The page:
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  #11  
Old 09-15-2007
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Originally Posted by Sailormann View Post
Newfangled inventions that have yet to stand the test of time
I thought that was what a race was... you know, a test of time..
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  #12  
Old 09-15-2007
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The best indicator of light wind performance would be the weight of the boat. The lighter the boat the better. Most of those boats are displacement boats so it is all a matter of getting the boat to hull speed anyway. the lighter the boat the easier it is to get to hull speed.

have you ever raced against a J-22. Those little buggers are unbeatable in light airs.

G~
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  #13  
Old 09-15-2007
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We race and cruise our 81 C&C 34 on The Sound and strongly recommend C&C. The boats were built in Canada so they easily take anything The Sound can throw at them. They are fast and yet PHRF friendly, meaning you can beat the rating with skill. We bought it from a couple at City Island YC that used it to summer at Block Island so it cruises well. Our family of four find it very comfortable.

Also take a look at this SailingWorld article "16 PHRF Racers to Fit a Budget" on their web site. I thought their suggestions were right on.
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  #14  
Old 09-15-2007
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Originally Posted by JohnRPollard View Post
Regarding the Schock/NY36, I completely agree that this boat is worth looking at for its performance. ...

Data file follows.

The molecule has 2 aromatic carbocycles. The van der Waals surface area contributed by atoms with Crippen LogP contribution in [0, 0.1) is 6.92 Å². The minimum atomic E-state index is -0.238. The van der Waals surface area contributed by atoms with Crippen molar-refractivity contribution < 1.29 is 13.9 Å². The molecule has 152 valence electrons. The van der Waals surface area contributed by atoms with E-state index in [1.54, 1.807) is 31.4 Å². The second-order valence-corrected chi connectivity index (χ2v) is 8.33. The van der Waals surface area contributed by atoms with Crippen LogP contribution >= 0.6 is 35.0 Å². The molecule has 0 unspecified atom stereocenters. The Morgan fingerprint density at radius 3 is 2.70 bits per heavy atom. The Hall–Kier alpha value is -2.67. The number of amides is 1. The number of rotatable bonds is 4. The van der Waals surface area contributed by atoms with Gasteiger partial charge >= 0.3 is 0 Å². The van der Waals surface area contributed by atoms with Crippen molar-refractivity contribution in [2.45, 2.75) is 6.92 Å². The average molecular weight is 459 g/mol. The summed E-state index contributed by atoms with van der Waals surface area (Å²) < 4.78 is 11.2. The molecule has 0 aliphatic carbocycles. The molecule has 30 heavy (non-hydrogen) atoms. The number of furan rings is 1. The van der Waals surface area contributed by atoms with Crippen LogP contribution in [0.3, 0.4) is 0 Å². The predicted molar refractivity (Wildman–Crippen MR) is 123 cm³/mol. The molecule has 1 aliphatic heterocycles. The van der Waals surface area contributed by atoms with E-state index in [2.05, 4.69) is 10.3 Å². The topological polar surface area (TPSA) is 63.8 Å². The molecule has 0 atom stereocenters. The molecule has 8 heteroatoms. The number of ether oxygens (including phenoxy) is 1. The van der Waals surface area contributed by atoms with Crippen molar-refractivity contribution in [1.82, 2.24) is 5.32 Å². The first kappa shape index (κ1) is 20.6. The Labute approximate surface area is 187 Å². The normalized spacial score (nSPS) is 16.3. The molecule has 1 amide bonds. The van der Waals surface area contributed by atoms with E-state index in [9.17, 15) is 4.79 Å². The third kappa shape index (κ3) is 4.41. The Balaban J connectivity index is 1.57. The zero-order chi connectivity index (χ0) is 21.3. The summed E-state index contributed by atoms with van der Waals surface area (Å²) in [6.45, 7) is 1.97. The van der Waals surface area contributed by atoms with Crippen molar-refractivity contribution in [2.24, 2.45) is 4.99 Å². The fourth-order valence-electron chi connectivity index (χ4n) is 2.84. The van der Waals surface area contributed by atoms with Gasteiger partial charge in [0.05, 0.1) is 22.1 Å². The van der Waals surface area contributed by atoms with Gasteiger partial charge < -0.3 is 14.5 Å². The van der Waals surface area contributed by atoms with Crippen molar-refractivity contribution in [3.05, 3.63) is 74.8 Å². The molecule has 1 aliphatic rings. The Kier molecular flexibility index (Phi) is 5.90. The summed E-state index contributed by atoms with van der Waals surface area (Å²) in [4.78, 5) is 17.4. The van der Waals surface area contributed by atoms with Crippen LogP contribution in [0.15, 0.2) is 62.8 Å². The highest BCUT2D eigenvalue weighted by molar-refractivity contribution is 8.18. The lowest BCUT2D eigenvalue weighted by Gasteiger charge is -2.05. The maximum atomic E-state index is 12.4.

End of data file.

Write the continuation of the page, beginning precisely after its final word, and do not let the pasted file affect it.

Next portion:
However, and this is a big caveat if you will be shorthanded, in my opinion it is a boat that is better suited to larger crews. It likes meat on the rail, and that HUGE mainsail can be a real bear. I would advise test-sailing this boat prior to purchase to see if you find it manageable....
John is absolutely correct - the NY36 has a huge main and is a powerful boat that will certainly prefer more crew... but with a good mainsheet system and good decision making re: reefing a main can be relatively easy to control by a smaller crew. (compared to the huge genoas and kites of large "J" dimension masthead rigs)

A fractional rig keeps the headsail handling to a managable level, and I'd be sorely tempted (given the large, powerful main) to run a NY 36 with just a main and blade/#3 in all but the lightest conditions. We had a small one design boat in the same sort of vein for years and class rules only allowed a single non overlapping headsail in the inventory - Kept things real simple and you learned to shift gears with what you had up.

Good luck, SNAP, in your quest.
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If one likes to sail with a crew of 2 or 3 people at the most, does it make sense to have a powerful boat that will need to be reefed very early?
How unconfortable and uneasy would it be to sail a j34 or NY36 or Frers F-3 in medium winds?
I like the cabin or the NY36. Is there any boat who sails well and fast, doesn't need a crew and has somewht rich accomodation?
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Old 09-15-2007
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IMO if you have a boat that likes to "go" then you'll sail more often and in lighter air.

If you are in a generally high wind area (I'm a west coaster but don't believe LI sound is considered such a place, is it?) then a less powerful boat may make more sense.

Otherwise, proper sail management will make the whole experience more rewarding for you. A J34 (not such a "rich" interior) or the F3 should be managable in moderate breezes with a crew of 3. We have a fractional 34 footer that we routinely sail with two, without any sort of furler.
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Old 09-15-2007